An Arab Ambassador in the Mediterranean World: The Travels of Muhammad ibn ‘Uthman al-Miknasi, 1779-1788
AN ARAB AMBASSADOR IN THE MEDITERRANEAN WORLD – Book Sample
About the Book – AN ARAB AMBASSADOR IN THE MEDITERRANEAN WORLD
Thebook provides translated selections from the writings of Muhammad Ibn Othman al-Miknasi (d. 1799). The only writings by an Arab-Muslim in the pre-modern period that present a comparative perspective, his travelogues provide unique insight with in to Christendom and Islam.
Translating excerpts from his three travelogues, this book tells the story of al-Miknasi’s travels from 1779-1788. As an ambassador, al-Miknasi was privy to court life, government offices and religious buildings, and he provides detailed accounts of cities, people, customs, ransom negotiations, historical events and political institutions.
Including descriptions of Europeans, Arabs, Turks, Christians (both European and Eastern), Muslims, Jews, and (American) Indians in the last quarter of the eighteenth century, An Arab Ambassador in the Mediterranean World explores how the most travelled Muslim writer of the pre-modern period saw the world: from Spain to Arabia and from Morocco to Turkey, with second-hand information about the New World.
Supplemented with extensive notes detailing the historic and political relevance of the translations, this book is of interest to researchers and scholars of Mediterranean History, Ottoman Studies and Muslim-Christian relations.
Before the Napoleonic invasion (1798) and the 1805 assumption to power of Muhammad ‘Ali in Egypt, Arabic writers in North Africa and the Middle East did not have a view of their place in an expanding world of commerce and navigation. Although travelers crossed regions extending from Morocco to Bosnia and Tndia, their vis-à-vis remained divided between the Ottoman Turks, who dominated the whole Arabic-speaking world with the exception of Morocco, and Western Europeans, whose military and technological advances were both admired and feared.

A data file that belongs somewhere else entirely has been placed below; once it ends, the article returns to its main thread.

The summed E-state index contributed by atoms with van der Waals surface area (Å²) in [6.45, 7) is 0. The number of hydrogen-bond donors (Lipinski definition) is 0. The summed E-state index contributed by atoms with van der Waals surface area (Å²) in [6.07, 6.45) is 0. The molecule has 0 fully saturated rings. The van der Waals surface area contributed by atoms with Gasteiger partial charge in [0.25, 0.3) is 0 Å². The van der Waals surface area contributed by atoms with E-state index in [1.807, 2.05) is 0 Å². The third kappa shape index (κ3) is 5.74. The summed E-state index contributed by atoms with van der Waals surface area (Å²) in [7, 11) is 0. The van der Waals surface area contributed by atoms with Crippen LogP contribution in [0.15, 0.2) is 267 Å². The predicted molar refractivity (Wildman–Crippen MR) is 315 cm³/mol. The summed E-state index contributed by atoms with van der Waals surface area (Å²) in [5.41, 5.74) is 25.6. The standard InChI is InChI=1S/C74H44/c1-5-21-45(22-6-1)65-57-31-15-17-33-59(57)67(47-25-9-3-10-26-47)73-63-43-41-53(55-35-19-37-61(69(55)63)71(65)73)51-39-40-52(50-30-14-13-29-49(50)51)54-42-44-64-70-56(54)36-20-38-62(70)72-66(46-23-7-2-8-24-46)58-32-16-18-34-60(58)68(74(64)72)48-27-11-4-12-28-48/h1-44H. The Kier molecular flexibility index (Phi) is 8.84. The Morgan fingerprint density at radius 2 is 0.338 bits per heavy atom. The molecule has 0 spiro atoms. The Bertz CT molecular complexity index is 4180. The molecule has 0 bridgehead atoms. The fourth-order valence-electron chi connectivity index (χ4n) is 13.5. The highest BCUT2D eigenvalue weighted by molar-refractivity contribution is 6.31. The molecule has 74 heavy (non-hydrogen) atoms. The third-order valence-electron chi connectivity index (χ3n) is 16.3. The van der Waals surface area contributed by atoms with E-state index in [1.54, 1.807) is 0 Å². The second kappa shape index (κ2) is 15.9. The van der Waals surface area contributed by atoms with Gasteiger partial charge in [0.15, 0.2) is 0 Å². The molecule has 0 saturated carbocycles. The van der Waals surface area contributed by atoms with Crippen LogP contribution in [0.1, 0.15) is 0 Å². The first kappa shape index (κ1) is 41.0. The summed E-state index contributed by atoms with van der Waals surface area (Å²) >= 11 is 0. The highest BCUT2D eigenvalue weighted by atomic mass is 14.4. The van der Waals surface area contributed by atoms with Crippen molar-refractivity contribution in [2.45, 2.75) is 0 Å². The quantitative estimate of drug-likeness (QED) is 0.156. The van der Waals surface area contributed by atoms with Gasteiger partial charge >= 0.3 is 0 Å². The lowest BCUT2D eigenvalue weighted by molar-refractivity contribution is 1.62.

From the sixteenth century on, Spanish and French, British and Dutch polities adopted an exclusionary religious and nationalist ideology, and with limited exceptions in the Netherlands and in Britain (the admission of a small number of Jews in the 1650s), they kept out the non-Christian from their borders. At the same time, they needed the markets, resources, strategic harbors and the cooperation of the Muslim peoples of the Mediterranean basin.
Such need led to the curious situation where a wide array of Euro-Christian immigrants, mercenaries, hired laborers, pirates, priests, converts, consuls and traders settled in regions extending from Salé to (Libya’s) Tripoli, and from Tunis to Tzmir and Aleppo. Because of Tslam’s protection of the Christians and the Jews as dhimmis or musta’minīn, more native (Arabic- speaking) and European Christians resided among Muslims than Muslims among Euro-Christians.
Catholic and Orthodox Christian Arabic writers had easier access to Western and Central Europe than did Muslim Arabs. As a result, the latter traveled exclusively within the Tslamic world, as is shown in the biographies of the thousands of men (and one woman) that were compiled by Muhammad Amīn ibn Fadlallah al-Muhibbī at the end of the seventeenth century (d. 1699) and Muhammad Khalīl al-Murādī at the end of the eighteenth century (d. 1791).
Only a few Muslim Arabs traveled to Western Europe, or bilād al-Nasārā/ the lands of the Christians, all of whom, excepting the Lebanese prince Fakhr al-Dīn TT, were from the Tslamic West:
Libyan, Tunisian, Algerian and Moroccan.1 Sometimes few in number, at other times consisting of fifteen to twenty men (no women, except for slaves),2 from the beginning of the seventeenth century, North African delegations visited and wrote about Spain, France, Holland, Ttaly and Malta. They went to negotiate commercial and peace treaties, ransom captives, and/or demand compensation for losses incurred at sea.3
Of all the early modern North African ambassadors and envoys who went on missions to Western Europe, only five left written accounts that have survived: Ahmad ibn Qāsim about France and Holland (1612–1613);4 Muhammad ibn ‘Abd al-Wahāb al-Ghassānī about Spain (1690–1691);5 Ahmad ibn Mahdī al-Ghazāl about Spain (1767);6 and Muhammad ibn
‘Uthmān al-Miknāsī about Spain (1779–1780),7 and of Malta, Naples and Sicily (1781–1783).8 Al-Miknāsī was unique in also traveling and writing about Ottoman regions: his third and last account describes his journey from Tetuan to Tstanbul, continuing via Anatolia to the pilgrimage sites of